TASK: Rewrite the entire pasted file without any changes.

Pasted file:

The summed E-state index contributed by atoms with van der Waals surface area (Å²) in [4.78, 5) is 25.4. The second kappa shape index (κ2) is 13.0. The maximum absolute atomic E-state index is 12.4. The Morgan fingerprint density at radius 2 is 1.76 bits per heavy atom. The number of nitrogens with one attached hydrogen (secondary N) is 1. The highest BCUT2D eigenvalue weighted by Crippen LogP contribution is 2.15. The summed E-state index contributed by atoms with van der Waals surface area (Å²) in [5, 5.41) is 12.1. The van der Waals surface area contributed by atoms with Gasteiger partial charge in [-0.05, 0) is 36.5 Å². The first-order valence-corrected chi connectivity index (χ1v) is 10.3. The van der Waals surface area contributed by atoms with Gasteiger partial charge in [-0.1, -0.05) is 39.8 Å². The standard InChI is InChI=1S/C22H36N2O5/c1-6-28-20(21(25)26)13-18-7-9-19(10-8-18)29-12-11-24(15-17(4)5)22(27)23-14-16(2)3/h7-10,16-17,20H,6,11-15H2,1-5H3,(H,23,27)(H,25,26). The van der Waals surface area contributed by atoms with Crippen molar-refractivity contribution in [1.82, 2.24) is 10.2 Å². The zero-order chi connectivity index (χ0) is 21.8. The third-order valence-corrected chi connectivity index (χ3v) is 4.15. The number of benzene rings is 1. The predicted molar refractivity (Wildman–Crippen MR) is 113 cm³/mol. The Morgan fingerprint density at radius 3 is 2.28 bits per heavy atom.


The summed E-state index contributed by atoms with van der Waals surface area (Å²) in [4.78, 5) is 25.4. The second kappa shape index (κ2) is 13.0. The maximum absolute atomic E-state index is 12.4. The Morgan fingerprint density at radius 2 is 1.76 bits per heavy atom. The number of nitrogens with one attached hydrogen (secondary N) is 1. The highest BCUT2D eigenvalue weighted by Crippen LogP contribution is 2.15. The summed E-state index contributed by atoms with van der Waals surface area (Å²) in [5, 5.41) is 12.1. The van der Waals surface area contributed by atoms with Gasteiger partial charge in [-0.05, 0) is 36.5 Å². The first-order valence-corrected chi connectivity index (χ1v) is 10.3. The van der Waals surface area contributed by atoms with Gasteiger partial charge in [-0.1, -0.05) is 39.8 Å². The standard InChI is InChI=1S/C22H36N2O5/c1-6-28-20(21(25)26)13-18-7-9-19(10-8-18)29-12-11-24(15-17(4)5)22(27)23-14-16(2)3/h7-10,16-17,20H,6,11-15H2,1-5H3,(H,23,27)(H,25,26). The van der Waals surface area contributed by atoms with Crippen molar-refractivity contribution in [1.82, 2.24) is 10.2 Å². The zero-order chi connectivity index (χ0) is 21.8. The third-order valence-corrected chi connectivity index (χ3v) is 4.15. The number of benzene rings is 1. The predicted molar refractivity (Wildman–Crippen MR) is 113 cm³/mol. The Morgan fingerprint density at radius 3 is 2.28 bits per heavy atom.